Thursday, June 27, 5:30pm

Join the author of Missing Milwaukee: The Lost Buildings of Milwaukee on a tour of the vanished buildings in Milwaukee’s downtown. The tour will include images of what was once there and the history of why it no longer is.

Call 414-277-7795 with any questions.

Fee:
$10 HMI Members
$20 Non-Members

Reservation and Advance Payment by Check or Credit Card is Required
Reserve a spot today!

Mondo Milwaukee Tour

Learn all about Milwaukee’s scandalous and hidden past with the Milwaukee Boat Line! Join historian and author Matthew J. Prigge for the Mondo Milwaukee Boat Tour from 9 p.m. to 11 p.m. on Thursday, June 27 at 101 W. Michigan St.

The tour will include all-true stories about such topics as the old downtown vice and brothel districts, the deadliest disasters of the lake and rivers, the years when the Milwaukee mafia ruled the Third Ward, and a long-forgotten mass grave on the city’s waterfront.

“Mondo Milwaukee will give a history of the city that often goes untold. We’ll see infamous sites and hear bawdy tales of Milwaukee’s past,” said Prigge. “This is something that has never been attempted before and it’s going to be a lot of fun.”

Prigge is a PhD student in the history program at the University of Wisconsin-Milwaukee (UWM) and has spent the last three summers leading tours of the city for the Milwaukee Boat Line. He has published extensively on off-beat topics of local history, including pornographic theatres, UFO sightings, Depression-Era terrorism, and early-1900s transvestitism.

The tour is for adults only. Tickets cost $15 each. They can be purchased online at www.mkeboat.com or dockside the night of the tour. Visit www.facebook.com/mondomke for updates.

For more information, contact Matthew J. Prigge at 920-901-4866 or at mjprigge@uwm.edu.

Upcoming Library Presentations

The Central Library has a few upcoming programs of interest:

House History – An overview of resources the library has to research your house history. Space is limited so call now if you are interested – 414-286-3011
Saturday, May 4 – 9:30 to 11:30am, Richard E. and Lucile Krug Rare Books Room

1890s Library Design Competition – John Chojnacki will talk about the design competition held by the City of Milwaukee in the early 1890s for the Central Library. He will show the different designs submitted by various architects.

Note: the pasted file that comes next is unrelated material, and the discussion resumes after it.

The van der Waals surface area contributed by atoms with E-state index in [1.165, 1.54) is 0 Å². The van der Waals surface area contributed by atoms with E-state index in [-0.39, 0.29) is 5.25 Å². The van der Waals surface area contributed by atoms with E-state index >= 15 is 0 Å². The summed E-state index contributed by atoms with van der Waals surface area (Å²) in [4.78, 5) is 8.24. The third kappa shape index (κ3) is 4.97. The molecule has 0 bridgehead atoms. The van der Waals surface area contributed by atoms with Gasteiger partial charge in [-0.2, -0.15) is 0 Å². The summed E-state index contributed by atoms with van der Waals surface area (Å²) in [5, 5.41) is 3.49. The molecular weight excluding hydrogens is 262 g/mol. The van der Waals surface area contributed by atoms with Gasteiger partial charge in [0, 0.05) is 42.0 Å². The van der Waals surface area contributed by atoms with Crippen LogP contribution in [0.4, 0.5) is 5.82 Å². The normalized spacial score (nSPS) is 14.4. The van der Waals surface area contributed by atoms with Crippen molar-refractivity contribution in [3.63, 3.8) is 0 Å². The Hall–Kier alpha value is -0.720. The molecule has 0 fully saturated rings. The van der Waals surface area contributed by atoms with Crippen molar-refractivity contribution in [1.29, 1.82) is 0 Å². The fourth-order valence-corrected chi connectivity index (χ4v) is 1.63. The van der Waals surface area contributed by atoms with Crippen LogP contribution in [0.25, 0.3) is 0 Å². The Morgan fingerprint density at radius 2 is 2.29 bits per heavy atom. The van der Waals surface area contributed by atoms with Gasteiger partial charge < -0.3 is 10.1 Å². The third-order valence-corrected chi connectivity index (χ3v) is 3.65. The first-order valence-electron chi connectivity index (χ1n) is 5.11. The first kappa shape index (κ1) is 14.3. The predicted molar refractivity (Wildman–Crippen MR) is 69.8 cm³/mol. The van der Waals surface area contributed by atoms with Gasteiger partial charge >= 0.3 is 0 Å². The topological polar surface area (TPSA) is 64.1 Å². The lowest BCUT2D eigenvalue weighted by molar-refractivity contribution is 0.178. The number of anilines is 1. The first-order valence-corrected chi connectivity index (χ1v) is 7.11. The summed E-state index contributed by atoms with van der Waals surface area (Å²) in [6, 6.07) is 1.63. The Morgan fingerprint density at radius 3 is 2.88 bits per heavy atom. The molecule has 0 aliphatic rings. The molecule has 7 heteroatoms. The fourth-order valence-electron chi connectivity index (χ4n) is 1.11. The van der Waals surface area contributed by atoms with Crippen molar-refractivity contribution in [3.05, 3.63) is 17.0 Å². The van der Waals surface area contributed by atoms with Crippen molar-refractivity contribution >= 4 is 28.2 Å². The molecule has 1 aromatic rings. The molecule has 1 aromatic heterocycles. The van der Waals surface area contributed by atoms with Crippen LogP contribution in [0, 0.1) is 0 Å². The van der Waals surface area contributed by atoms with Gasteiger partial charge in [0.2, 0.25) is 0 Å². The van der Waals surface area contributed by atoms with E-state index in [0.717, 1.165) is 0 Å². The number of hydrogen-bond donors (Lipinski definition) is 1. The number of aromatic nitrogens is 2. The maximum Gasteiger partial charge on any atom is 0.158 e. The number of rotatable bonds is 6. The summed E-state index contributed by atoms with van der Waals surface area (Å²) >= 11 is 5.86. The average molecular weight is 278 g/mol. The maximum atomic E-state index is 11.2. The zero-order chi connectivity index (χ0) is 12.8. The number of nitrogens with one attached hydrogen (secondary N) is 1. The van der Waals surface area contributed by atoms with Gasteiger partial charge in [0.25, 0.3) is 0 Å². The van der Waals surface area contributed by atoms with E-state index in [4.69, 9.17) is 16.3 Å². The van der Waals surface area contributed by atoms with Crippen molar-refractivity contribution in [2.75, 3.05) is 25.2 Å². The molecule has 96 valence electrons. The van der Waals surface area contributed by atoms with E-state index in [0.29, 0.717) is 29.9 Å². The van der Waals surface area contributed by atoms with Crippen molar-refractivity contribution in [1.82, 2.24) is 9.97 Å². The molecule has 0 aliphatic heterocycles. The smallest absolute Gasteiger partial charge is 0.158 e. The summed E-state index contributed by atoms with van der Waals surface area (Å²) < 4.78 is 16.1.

Saturday May 11 – 10:30 to 11:30am, Meeting Room 1
This program has unfortunately been canceled. Sorry!

The Voice of Germania – Historian John Eastberg will offer a look in the world of Milwaukee publsiher Geroge Brumder, a 19th century immigrant to Wisconsin who, by 1910, became the nation’s leading publisher of German-language literature. Call 414-286-3071 to register
Saturday, May 18 – 2:00 to 4:00pm, Richard E. and Lucile Krug Rare Books Room

Matthew Prigge Lecture

University of Wisconsin-Milwaukee doctoral student Matthew J. Prigge will present a lecture about the incredible tale of Cora Anderson, a Milwaukee woman who passed for nearly a decade as a man named Ralph Kerwineo. As Kerwineo, Anderson lived openly with her partner, Mamie White, and was able to obtain “men’s work” and make a steady living for herself and White. In 1914, ‘Kerwineo’ left White and legally married a younger woman, driving White to expose her former partner to the police. The arrest of Anderson/Kerwineo set off a tumultuous week in which Anderson told her fantastic tale and the nation gaped in wonder at the “Girl-Man of Milwaukee.”

The lecture will take place 7 p.m. Tuesday, April 30 University of Wisconsin-Milwaukee, Student Union, 2200 E. Kenwood Blvd., Wisconsin Room, Second Floor.

This event is co-sponsored by the UWM Department of History and the Milwaukee Historical Society.

Milwaukee Civil Defense

The late 1950s was a time of fear far beyond what we experienced post 9/11 and still today. The Cold War and nuclear armageddon hysteria was reaching its climax all across the country. The Civil Defense Administration spent untold billions building fallout shelters and mobilizing local governments for evacuation plans.

Milwaukee, as an industrial center was a potential target of Soviet long range bombers and later ICBMs. On July 20, 1956, the first of many large scale civil defense exercises was planned across the entire country. Two nuclear bombs, each with the equivalent of 100,000 tons of TNT were “dropped” on Milwaukee in the simulation. Evacuation plans had already been drawn up the previous year as shown in the map below. The day of the simulation at 2:10pm, Conelrad (Civil Defense Radio Network) halted all radio and television broadcasts to explain the exercise to citizens. The emergency government of Milwaukee including Mayor Ziedler had evacuated to St. John’s Academy in Delafield. The exercise was meant to acquaint civil and military leaders as well as the public with the realities of survival from a nuclear war. Approximately 180,000 people were anticipated to die in the Milwaukee area from the bombs.

The result of the simulation was a large push for building more public and personal fallout shelters and stockpiling them for survival in the aftermath. Evacuation plans were solidified and signs were placed along the routes to clearly mark where people were meant to escape. Even before this in the early 1950s, schools had naive educational programs to teach their students survival, including “Duck and Cover”.

The Neenah Historical Society will begin an exhibition on May 1st about personal fallout shelters and plans for surviving nuclear holocaust.